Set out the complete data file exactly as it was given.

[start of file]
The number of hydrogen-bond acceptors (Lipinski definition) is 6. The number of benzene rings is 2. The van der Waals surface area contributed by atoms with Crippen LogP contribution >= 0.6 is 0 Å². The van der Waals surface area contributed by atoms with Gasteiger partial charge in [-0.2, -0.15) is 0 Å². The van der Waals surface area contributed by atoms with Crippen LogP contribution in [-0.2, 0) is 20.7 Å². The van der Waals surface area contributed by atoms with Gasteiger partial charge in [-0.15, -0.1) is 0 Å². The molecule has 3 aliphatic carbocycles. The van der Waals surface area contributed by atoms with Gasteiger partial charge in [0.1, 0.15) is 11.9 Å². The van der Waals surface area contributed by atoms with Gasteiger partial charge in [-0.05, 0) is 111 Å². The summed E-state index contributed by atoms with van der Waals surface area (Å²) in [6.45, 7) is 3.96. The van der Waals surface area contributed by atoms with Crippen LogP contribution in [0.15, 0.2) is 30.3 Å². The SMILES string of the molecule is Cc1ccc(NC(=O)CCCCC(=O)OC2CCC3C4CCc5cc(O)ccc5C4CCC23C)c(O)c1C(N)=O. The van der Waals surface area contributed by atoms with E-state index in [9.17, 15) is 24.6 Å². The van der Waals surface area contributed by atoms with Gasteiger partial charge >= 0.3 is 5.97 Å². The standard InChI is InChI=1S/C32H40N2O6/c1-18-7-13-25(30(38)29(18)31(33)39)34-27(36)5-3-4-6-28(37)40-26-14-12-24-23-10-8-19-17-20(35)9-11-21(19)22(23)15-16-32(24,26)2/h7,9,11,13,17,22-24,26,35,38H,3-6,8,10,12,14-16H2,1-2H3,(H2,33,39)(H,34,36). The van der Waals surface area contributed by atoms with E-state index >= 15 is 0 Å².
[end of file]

The number of hydrogen-bond acceptors (Lipinski definition) is 6. The number of benzene rings is 2. The van der Waals surface area contributed by atoms with Crippen LogP contribution >= 0.6 is 0 Å². The van der Waals surface area contributed by atoms with Gasteiger partial charge in [-0.2, -0.15) is 0 Å². The van der Waals surface area contributed by atoms with Crippen LogP contribution in [-0.2, 0) is 20.7 Å². The van der Waals surface area contributed by atoms with Gasteiger partial charge in [-0.15, -0.1) is 0 Å². The molecule has 3 aliphatic carbocycles. The van der Waals surface area contributed by atoms with Gasteiger partial charge in [0.1, 0.15) is 11.9 Å². The van der Waals surface area contributed by atoms with Gasteiger partial charge in [-0.05, 0) is 111 Å². The summed E-state index contributed by atoms with van der Waals surface area (Å²) in [6.45, 7) is 3.96. The van der Waals surface area contributed by atoms with Crippen LogP contribution in [0.15, 0.2) is 30.3 Å². The SMILES string of the molecule is Cc1ccc(NC(=O)CCCCC(=O)OC2CCC3C4CCc5cc(O)ccc5C4CCC23C)c(O)c1C(N)=O. The van der Waals surface area contributed by atoms with E-state index in [9.17, 15) is 24.6 Å². The van der Waals surface area contributed by atoms with Gasteiger partial charge >= 0.3 is 5.97 Å². The standard InChI is InChI=1S/C32H40N2O6/c1-18-7-13-25(30(38)29(18)31(33)39)34-27(36)5-3-4-6-28(37)40-26-14-12-24-23-10-8-19-17-20(35)9-11-21(19)22(23)15-16-32(24,26)2/h7,9,11,13,17,22-24,26,35,38H,3-6,8,10,12,14-16H2,1-2H3,(H2,33,39)(H,34,36). The van der Waals surface area contributed by atoms with E-state index >= 15 is 0 Å².